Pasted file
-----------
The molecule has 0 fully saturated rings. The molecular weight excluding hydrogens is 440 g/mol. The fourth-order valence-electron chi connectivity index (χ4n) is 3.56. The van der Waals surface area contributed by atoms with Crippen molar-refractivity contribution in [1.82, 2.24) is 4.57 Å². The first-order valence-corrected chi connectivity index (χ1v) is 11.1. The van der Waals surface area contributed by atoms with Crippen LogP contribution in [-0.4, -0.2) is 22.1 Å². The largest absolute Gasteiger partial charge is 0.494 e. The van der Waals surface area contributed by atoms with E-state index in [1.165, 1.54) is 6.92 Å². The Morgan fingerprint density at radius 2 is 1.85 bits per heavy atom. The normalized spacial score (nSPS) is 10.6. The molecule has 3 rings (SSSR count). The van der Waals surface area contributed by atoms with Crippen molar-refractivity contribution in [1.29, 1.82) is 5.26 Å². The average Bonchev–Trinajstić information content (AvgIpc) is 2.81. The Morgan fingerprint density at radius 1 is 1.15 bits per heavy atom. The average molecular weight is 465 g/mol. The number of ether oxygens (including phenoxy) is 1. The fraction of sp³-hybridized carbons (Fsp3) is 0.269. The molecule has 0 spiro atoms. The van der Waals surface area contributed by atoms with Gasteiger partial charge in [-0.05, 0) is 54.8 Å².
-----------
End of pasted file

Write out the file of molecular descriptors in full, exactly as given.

The molecule has 0 fully saturated rings. The molecular weight excluding hydrogens is 440 g/mol. The fourth-order valence-electron chi connectivity index (χ4n) is 3.56. The van der Waals surface area contributed by atoms with Crippen molar-refractivity contribution in [1.82, 2.24) is 4.57 Å². The first-order valence-corrected chi connectivity index (χ1v) is 11.1. The van der Waals surface area contributed by atoms with Crippen LogP contribution in [-0.4, -0.2) is 22.1 Å². The largest absolute Gasteiger partial charge is 0.494 e. The van der Waals surface area contributed by atoms with E-state index in [1.165, 1.54) is 6.92 Å². The Morgan fingerprint density at radius 2 is 1.85 bits per heavy atom. The normalized spacial score (nSPS) is 10.6. The molecule has 3 rings (SSSR count). The van der Waals surface area contributed by atoms with Crippen molar-refractivity contribution in [1.29, 1.82) is 5.26 Å². The average Bonchev–Trinajstić information content (AvgIpc) is 2.81. The Morgan fingerprint density at radius 1 is 1.15 bits per heavy atom. The average molecular weight is 465 g/mol. The number of ether oxygens (including phenoxy) is 1. The fraction of sp³-hybridized carbons (Fsp3) is 0.269. The molecule has 0 spiro atoms. The van der Waals surface area contributed by atoms with Gasteiger partial charge in [-0.05, 0) is 54.8 Å².